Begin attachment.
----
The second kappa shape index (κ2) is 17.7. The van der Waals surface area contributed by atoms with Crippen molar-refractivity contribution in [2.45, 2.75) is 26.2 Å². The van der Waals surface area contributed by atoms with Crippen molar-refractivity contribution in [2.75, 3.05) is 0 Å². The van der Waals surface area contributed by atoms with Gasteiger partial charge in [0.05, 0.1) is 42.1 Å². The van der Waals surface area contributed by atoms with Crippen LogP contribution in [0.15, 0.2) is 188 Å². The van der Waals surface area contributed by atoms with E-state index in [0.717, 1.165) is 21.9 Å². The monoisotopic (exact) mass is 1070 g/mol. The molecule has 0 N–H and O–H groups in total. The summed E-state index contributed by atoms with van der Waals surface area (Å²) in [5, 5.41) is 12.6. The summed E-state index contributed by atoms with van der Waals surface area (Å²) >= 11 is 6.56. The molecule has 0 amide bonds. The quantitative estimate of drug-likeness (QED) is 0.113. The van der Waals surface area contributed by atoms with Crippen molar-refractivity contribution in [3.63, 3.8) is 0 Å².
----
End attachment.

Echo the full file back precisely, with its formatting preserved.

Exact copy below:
The second kappa shape index (κ2) is 17.7. The van der Waals surface area contributed by atoms with Crippen molar-refractivity contribution in [2.45, 2.75) is 26.2 Å². The van der Waals surface area contributed by atoms with Crippen molar-refractivity contribution in [2.75, 3.05) is 0 Å². The van der Waals surface area contributed by atoms with Gasteiger partial charge in [0.05, 0.1) is 42.1 Å². The van der Waals surface area contributed by atoms with Crippen LogP contribution in [0.15, 0.2) is 188 Å². The van der Waals surface area contributed by atoms with E-state index in [0.717, 1.165) is 21.9 Å². The monoisotopic (exact) mass is 1070 g/mol. The molecule has 0 N–H and O–H groups in total. The summed E-state index contributed by atoms with van der Waals surface area (Å²) in [5, 5.41) is 12.6. The summed E-state index contributed by atoms with van der Waals surface area (Å²) >= 11 is 6.56. The molecule has 0 amide bonds. The quantitative estimate of drug-likeness (QED) is 0.113. The van der Waals surface area contributed by atoms with Crippen molar-refractivity contribution in [3.63, 3.8) is 0 Å².